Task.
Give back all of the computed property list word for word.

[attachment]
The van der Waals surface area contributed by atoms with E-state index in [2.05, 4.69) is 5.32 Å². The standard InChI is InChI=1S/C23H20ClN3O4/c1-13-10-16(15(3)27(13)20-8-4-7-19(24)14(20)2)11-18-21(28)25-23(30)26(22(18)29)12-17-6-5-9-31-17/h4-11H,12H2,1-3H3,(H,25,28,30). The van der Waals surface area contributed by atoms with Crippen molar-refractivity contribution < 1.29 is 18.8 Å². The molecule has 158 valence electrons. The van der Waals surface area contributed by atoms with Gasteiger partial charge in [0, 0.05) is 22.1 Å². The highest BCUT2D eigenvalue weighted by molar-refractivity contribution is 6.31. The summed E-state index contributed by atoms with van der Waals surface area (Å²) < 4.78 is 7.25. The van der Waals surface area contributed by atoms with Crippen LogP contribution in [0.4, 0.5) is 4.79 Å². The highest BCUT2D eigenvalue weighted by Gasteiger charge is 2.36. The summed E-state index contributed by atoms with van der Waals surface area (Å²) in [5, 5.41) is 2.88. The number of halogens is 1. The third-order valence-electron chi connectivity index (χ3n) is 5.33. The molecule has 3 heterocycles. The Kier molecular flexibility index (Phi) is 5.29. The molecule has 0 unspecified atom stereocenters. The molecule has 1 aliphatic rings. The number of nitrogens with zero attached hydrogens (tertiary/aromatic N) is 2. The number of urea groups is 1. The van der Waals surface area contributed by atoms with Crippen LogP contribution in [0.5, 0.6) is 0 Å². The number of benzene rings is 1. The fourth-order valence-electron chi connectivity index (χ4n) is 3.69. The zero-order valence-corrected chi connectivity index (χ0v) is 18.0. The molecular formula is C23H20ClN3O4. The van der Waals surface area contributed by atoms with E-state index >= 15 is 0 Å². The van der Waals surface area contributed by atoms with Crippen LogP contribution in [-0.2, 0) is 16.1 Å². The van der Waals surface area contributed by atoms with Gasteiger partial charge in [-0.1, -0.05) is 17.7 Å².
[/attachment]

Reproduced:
The van der Waals surface area contributed by atoms with E-state index in [2.05, 4.69) is 5.32 Å². The standard InChI is InChI=1S/C23H20ClN3O4/c1-13-10-16(15(3)27(13)20-8-4-7-19(24)14(20)2)11-18-21(28)25-23(30)26(22(18)29)12-17-6-5-9-31-17/h4-11H,12H2,1-3H3,(H,25,28,30). The van der Waals surface area contributed by atoms with Crippen molar-refractivity contribution < 1.29 is 18.8 Å². The molecule has 158 valence electrons. The van der Waals surface area contributed by atoms with Gasteiger partial charge in [0, 0.05) is 22.1 Å². The highest BCUT2D eigenvalue weighted by molar-refractivity contribution is 6.31. The summed E-state index contributed by atoms with van der Waals surface area (Å²) < 4.78 is 7.25. The van der Waals surface area contributed by atoms with Crippen LogP contribution in [0.4, 0.5) is 4.79 Å². The highest BCUT2D eigenvalue weighted by Gasteiger charge is 2.36. The summed E-state index contributed by atoms with van der Waals surface area (Å²) in [5, 5.41) is 2.88. The number of halogens is 1. The third-order valence-electron chi connectivity index (χ3n) is 5.33. The molecule has 3 heterocycles. The Kier molecular flexibility index (Phi) is 5.29. The molecule has 0 unspecified atom stereocenters. The molecule has 1 aliphatic rings. The number of nitrogens with zero attached hydrogens (tertiary/aromatic N) is 2. The number of urea groups is 1. The van der Waals surface area contributed by atoms with Crippen LogP contribution in [0.5, 0.6) is 0 Å². The number of benzene rings is 1. The fourth-order valence-electron chi connectivity index (χ4n) is 3.69. The zero-order valence-corrected chi connectivity index (χ0v) is 18.0. The molecular formula is C23H20ClN3O4. The van der Waals surface area contributed by atoms with E-state index >= 15 is 0 Å². The van der Waals surface area contributed by atoms with Crippen LogP contribution in [-0.2, 0) is 16.1 Å². The van der Waals surface area contributed by atoms with Gasteiger partial charge in [-0.1, -0.05) is 17.7 Å².